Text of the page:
Prof. Mario Valentino

Prof. Mario Valentino

Prof. Mario Valentino



Biomedical Sciences Building
University of Malta
  +356 2340 2775
Professor in Translational Neuroscience. Dr Valentino obtained his Ph.D in 2001 through a scholarship by the Max Planck Society following collaborative work as a research guest fellow at the Max Planck Institute for Neurological Research in Cologne during 1998. His Ph.D study involved the investigation of the haemodynamic and cellular mechanisms of ischemic brain damage caused by strokes. Subsequently, he was awarded a 3-year post-doctoral fellowship in the Dept. of Neurology, Washington University, St.Louis, MO and the Hope Centre For Neurological Disorders, USA, to study the neuropathology of white matter damage in the context of ischemia and hypoglycemia using advanced imaging techniques. In Malta he established the Laboratory for the Study of Neurological Disorders that is centred around the study of mechanisms of injury and recovery after Stroke with special emphasis towards combined optical in vivo imaging techniques and electrophysiology. He is an active member of The Society of Neuroscience, International Brain Research Organization, Federation of Neuroscience Society and the New York Academy of Science. Prof. Valentino serves as ad hoc reviewer for the editorial boards of several high impact journals in the neurosciences. He has supervised several post-doctoral, doctoral and masters projects in his field, and has published extensively in high impact journals and book chapters. He serves as an abstract reviewer for the World Stroke Conference series since 2015. He also holds a role as Review and Guest Editor for Frontiers in Cellular Neuroscience and Frontiers in Cellular Neuropathology and topical advisor for Applied Biosciences and Engineering and Guest editor and reviewer for Applied Sciences. He previously served as a scientific advisor to the Foundation to fight H-ABC, a rare progressive leukodystrophy that affects children.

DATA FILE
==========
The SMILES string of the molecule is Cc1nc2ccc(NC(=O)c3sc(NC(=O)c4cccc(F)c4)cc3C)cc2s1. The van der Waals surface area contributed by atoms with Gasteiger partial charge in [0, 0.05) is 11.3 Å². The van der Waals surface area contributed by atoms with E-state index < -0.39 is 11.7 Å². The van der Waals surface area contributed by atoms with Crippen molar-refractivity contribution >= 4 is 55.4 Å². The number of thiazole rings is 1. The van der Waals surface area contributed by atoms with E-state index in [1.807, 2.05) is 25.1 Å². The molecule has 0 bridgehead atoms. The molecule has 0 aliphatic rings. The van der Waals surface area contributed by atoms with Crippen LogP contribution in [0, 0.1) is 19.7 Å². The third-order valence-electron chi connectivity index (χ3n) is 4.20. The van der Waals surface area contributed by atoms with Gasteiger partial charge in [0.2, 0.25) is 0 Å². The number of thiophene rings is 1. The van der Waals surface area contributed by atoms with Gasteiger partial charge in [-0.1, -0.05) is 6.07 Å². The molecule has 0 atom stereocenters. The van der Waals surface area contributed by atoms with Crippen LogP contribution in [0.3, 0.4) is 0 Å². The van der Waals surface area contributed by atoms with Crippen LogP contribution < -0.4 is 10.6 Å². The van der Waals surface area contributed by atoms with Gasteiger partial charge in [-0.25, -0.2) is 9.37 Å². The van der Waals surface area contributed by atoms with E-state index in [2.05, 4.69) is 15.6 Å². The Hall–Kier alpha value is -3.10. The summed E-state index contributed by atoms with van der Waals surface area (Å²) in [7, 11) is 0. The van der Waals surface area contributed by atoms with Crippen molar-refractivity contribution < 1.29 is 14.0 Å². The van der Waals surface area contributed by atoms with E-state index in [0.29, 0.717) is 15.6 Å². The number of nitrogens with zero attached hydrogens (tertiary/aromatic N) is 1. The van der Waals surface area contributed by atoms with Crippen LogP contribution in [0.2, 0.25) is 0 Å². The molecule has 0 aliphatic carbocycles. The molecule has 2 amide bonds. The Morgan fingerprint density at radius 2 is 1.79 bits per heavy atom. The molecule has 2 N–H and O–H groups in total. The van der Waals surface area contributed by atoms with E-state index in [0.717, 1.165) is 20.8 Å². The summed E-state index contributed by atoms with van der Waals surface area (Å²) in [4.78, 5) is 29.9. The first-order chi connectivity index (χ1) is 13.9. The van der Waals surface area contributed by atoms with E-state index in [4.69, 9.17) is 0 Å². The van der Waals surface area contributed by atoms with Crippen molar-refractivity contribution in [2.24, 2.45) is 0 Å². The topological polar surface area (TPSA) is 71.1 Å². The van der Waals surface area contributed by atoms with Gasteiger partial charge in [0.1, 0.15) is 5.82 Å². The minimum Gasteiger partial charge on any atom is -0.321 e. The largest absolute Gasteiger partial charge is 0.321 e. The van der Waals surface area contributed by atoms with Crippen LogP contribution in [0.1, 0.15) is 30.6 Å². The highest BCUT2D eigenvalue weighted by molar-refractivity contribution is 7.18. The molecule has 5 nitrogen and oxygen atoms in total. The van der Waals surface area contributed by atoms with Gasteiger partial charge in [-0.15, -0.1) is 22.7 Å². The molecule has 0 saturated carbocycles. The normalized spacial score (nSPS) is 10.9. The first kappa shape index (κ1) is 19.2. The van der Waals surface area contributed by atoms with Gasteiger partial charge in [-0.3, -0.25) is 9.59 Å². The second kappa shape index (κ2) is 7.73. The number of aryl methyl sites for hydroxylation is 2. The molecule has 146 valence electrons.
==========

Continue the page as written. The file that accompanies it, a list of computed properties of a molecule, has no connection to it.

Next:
• Stroke and neurovascular coupling
  • White matter injury
  • Brain injury and repair
  • Rodent models of stroke
  • Two-photon imaging of live brain
  • Neuroprotection
  • Spinal cord and traumatic brain injury
  • MDS1037 - Organisation of the Body
  • MDS2029 - Integrated Biomedical Sciences
  • MDS2033 - Nervous System 2
  • PHB2015 - Neurophysiology
  • PHB3503 - From Molecular to Translational Neuroscience
Cenciarini M, Valentino M, Belia S, Sforna L, Rosa P, Ronchetti S, D’Adamo M.C, Pessia M.
Dexamethasone in glioblastoma Multiforme therapy: Mechanisms and controversies. Frontiers
Mol. Neurosci. (2019); doi:10.3389/fnmol.2019.00065

Vesicular glutamate release from central axons contributes to myelin damage. Nature
Communications, 2018; 9 (1) DOI: 10.1038/s41467-018-03427-1

Early Loss of Blood-Brain Barrier Integrity Precedes NOX2 Elevation in the Prefrontal Cortex
of an Animal Model of Psychosis (2016). Mol.Neurobiology; DOI 10.1007/s12035-016-9791-8.

Hsp60 response in experimental and human temporal lobe epilepsy (2015). Scientific Reports
5: 9434, DOI: 10.1038/srep09434.

The central role of Aquaporins in the Pathophysiology of Ischemic Stroke (2015). Frontiers
in Cellular Neuroscience.

Cerebral White Matter Injury following a Hypoxic/Ischemic Insult during the Perinatal
Period: Pathophysiology, Prognostic Factors, and Treatment Approach (2015). Current
Pharmaceutical Design. DOI:10.2174/1381612821666150105122008.

Oligodendrocyte pathophysiology and treatment strategies in cerebral ischemia (2014).
CNSNeuroscience and Therapeutics. 20(7):603-12.

B-adrenergic receptors protect axons during energetic stress but do not influence basal
glio-axonal lactate shuttling in mouse white matter (2014). Neuroscience, 26;277:367-74.

High dose of 8-OH-DPAT decreases maximal dentate gyrus activation and facilitates granular
cell plasticity (2013). Exp Brain Res.230(4):441-51.

Dysfunction of voltage-gated K+ Channels Kv1.1 in sciatic nerve causes spontaneous and
stress- induced neuromuscular hyperexcitability (2012). Neurobiology of Disease, 47, 310-

Central axons preparing for myelination are highly sensitivity to ischemic injury due to the
transient expression of Ca2+ channels (2012). Ann. Neurology 72:936-951.